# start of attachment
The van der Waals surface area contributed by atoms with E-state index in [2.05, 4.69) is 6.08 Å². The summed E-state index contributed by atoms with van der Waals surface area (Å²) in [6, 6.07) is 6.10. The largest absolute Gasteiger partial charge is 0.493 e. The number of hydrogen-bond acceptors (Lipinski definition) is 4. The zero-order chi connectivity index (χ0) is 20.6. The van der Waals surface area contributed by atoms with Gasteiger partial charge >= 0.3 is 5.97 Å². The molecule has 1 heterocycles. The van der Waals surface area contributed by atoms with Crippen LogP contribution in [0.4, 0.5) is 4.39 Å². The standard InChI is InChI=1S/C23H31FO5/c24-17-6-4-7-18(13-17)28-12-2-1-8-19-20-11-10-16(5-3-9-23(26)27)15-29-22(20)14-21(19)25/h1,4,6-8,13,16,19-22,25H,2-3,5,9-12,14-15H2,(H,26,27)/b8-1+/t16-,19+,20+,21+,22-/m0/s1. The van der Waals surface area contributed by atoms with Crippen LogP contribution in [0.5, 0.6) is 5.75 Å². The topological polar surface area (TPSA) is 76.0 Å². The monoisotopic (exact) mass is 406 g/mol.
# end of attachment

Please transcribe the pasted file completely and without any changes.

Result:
The van der Waals surface area contributed by atoms with E-state index in [2.05, 4.69) is 6.08 Å². The summed E-state index contributed by atoms with van der Waals surface area (Å²) in [6, 6.07) is 6.10. The largest absolute Gasteiger partial charge is 0.493 e. The number of hydrogen-bond acceptors (Lipinski definition) is 4. The zero-order chi connectivity index (χ0) is 20.6. The van der Waals surface area contributed by atoms with Gasteiger partial charge >= 0.3 is 5.97 Å². The molecule has 1 heterocycles. The van der Waals surface area contributed by atoms with Crippen LogP contribution in [0.4, 0.5) is 4.39 Å². The standard InChI is InChI=1S/C23H31FO5/c24-17-6-4-7-18(13-17)28-12-2-1-8-19-20-11-10-16(5-3-9-23(26)27)15-29-22(20)14-21(19)25/h1,4,6-8,13,16,19-22,25H,2-3,5,9-12,14-15H2,(H,26,27)/b8-1+/t16-,19+,20+,21+,22-/m0/s1. The van der Waals surface area contributed by atoms with Crippen LogP contribution in [0.5, 0.6) is 5.75 Å². The topological polar surface area (TPSA) is 76.0 Å². The monoisotopic (exact) mass is 406 g/mol.